ROLES OF TRADITIONAL AUTHORITY LEADERS : In Taking Towns to Rural Peoples in the Republic of South Sudan.



COLONISATION HAS LEFT A COMPLEX LEGACY in South Sudan, which includes the institutionalised demonisation of traditional communal authority and its ideals of social contract, collaborative existence and humane mutuality. Some South Sudanese intellectuals with an acute lack of ideological perception tend to instinctively copy their former colonial masters. They blindly recite colonial prejudices and misconceptions of the traditional communal federal system in South Sudan. This leads to reckless underestimation of the powerful potential this traditional framework presents as the source of unity in our own diverse yet inclusive cultural system.
Indeed, President Kiir, in his historic address on the occasion of the Oath of Justice of the Supreme Court on 3 June 2006, acknowledged the value of incorporating our own cultural and human resources when he reminded us that ‘our governance must be well grounded in our traditional laws and customs… It must be borne in mind by all that this has been one of the underlying causes in the quest for freedom and human dignity. Our cultural identifi cation and development in all its forms must be unchained and facilitated to reach the same heights as is the case elsewhere in our continent, or the rest of the globe for that matter…’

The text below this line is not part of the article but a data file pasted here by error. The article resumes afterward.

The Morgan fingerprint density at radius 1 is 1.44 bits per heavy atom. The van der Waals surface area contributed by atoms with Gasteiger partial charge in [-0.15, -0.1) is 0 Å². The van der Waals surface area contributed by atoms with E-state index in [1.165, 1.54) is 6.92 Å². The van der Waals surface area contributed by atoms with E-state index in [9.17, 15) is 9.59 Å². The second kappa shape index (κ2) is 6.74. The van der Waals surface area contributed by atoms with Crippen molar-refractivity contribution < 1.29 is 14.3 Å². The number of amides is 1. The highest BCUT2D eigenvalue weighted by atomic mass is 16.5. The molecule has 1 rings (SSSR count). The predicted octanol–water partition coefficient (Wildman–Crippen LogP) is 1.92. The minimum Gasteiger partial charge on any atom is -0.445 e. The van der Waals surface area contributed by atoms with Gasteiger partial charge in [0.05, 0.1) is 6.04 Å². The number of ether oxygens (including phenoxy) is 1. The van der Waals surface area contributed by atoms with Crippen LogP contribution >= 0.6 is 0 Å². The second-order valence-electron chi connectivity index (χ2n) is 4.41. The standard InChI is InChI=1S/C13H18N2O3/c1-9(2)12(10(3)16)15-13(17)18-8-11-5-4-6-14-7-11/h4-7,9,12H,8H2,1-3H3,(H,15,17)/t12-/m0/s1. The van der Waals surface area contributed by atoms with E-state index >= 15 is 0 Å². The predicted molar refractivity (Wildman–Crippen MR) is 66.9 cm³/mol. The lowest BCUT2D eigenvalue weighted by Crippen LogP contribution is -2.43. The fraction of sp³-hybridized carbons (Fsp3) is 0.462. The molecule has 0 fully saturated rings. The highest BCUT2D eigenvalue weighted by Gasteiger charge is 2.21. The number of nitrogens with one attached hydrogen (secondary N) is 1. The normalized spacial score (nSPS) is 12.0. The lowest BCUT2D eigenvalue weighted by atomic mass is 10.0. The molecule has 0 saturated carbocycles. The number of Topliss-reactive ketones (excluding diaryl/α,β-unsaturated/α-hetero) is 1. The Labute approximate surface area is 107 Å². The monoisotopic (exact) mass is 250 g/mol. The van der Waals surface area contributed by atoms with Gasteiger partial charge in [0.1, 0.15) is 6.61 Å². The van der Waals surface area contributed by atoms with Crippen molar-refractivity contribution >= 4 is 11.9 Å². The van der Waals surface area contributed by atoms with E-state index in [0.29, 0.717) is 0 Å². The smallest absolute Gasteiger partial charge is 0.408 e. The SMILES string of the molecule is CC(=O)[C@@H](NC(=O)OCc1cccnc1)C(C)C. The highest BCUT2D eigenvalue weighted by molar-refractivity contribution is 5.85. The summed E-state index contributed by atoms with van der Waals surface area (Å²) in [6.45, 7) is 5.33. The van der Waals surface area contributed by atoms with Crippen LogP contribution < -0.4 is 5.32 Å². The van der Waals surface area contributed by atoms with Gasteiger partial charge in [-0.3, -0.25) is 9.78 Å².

This research study, conducted in 2013/2014 in the Republic of South Sudan, investigated the meaning and purpose of the policy of Taking Towns to Rural Peoples and the indispensible roles that traditional authority leaders (TALs) play in realising it in a timely and sustainable manner. The purpose was to examine the assertion that an organisational culture could be institutionalised to recognise the status and roles of TAL institutions. This would subsequently fulfi l the legal framework that mandated the incorporation of TAL institutions in the establishment, composition and functions of the executive and legislature at national, state and local government levels in the Republic of South Sudan. Through TALs and traditional communal federal systems, we can harness the diversity of South Sudan to create a unifi ed, modern nation-state grounded in our own cultural roots

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